I wonder why it is that multi-faceted people find it so easy to write off other people of the past in glib one-dimensional lines. Imagine if someone were to describe you in one short phrase - your whole life experience with all its ebbs and flows narrowed down to that - and worse, if that short phrase were so often repeated that it became generally accepted as 'truth'.

How many times have I read such phrases regarding the last Imperial Family of Russia? "Nicholas was a weak Tsar." "Alexandra was psychologically unsound." Serge was gay." "Ella was cold." These things are written on blogs and websites all over the place and they are as far from the whole truth as the popular (and untrue) myth that Queen Victoria was puritanical and seldom amused.

Happily, there are also many people who are not so trite in their descriptions and understanding. Most of the people whom I know who have any depths of understanding of that family, eventually come to a point of giving up trying to refute these easy statements so the glib lies continue uncontested. It would be possible to write at length of all the reasons why these statements are inaccurate but there is little point in doing that among people who prefer to make everything black and white and are constantly seeking someone to blame for all the errors of the past.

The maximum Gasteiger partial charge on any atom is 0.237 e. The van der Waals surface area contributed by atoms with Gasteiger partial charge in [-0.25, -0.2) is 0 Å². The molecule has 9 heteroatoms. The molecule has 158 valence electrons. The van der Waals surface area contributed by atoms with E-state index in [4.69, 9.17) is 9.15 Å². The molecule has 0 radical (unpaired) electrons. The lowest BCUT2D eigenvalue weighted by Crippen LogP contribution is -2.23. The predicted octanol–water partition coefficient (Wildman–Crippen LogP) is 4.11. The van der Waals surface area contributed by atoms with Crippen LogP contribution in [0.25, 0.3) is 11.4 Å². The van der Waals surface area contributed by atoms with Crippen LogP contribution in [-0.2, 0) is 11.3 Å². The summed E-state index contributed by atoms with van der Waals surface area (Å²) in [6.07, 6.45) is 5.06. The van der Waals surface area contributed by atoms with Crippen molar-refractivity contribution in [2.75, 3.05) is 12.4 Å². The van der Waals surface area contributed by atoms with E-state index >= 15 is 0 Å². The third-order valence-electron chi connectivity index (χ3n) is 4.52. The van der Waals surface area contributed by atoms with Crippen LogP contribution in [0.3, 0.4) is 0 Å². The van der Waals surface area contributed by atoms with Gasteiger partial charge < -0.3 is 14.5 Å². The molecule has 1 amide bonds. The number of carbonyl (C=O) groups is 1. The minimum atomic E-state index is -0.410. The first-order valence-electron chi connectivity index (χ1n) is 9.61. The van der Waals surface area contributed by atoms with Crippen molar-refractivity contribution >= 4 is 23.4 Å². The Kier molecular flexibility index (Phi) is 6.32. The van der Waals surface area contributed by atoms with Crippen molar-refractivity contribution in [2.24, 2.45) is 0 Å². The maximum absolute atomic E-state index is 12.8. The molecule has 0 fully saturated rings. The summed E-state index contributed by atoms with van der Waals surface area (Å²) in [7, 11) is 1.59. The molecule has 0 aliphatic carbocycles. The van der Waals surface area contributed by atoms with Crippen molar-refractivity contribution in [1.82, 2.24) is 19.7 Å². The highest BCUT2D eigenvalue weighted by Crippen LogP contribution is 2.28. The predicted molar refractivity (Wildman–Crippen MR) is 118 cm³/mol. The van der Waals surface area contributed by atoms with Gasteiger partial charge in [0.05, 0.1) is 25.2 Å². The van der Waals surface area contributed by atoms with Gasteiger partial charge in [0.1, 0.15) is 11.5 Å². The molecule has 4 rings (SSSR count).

There are many examples to illustrate that Nicholas was not weak. There are many examples of Alexandra's strength of mind and character, and happily other people write of these with such knowledge and insight. Very few people have even heard of Serge and Ella, and it is so unjust to see how often they are passed off with those lines: "Serge was gay. Ella was cold." Personally, though I don't give two hoots about whether he was or he wasn't, I don't believe that Serge was gay. Nowadays, a person's sexual orientation is happily a matter for that person and not anyone else's business. In late 19th century Russia (as elsewhere) it was a criminal offence and to accuse someone of being homosexual was a means of shaming them. So many accusations were levelled against Serge because of his political stance. It was difficult to contradict his views politically and so much easier to make such an accusation about his sexuality simply to demean him! That aside, it must be remembered that his servants were utterly devoted to him. Not many people inspire such devotion in their staff. The diaries of Css. Tolstoy - no great fan of the Grand Duke - include references to his kindness when she asked for help for her son to gain a commission in a particular regiment. She also writes of how, trying to make a request to him in St. Petersburg, she couldn't reach him because he had made the very long journey to Moscow simply to attend the wedding of one of his servants, to which he had been invited. But Serge, according to the myth was 'gay, a sadist and a control-freak' - Funny that, since all the gay men that I know are far from being control-freaks or sadists. So, please would those who make up or repeat these stories decide which stance they are taking before making such glib accusations?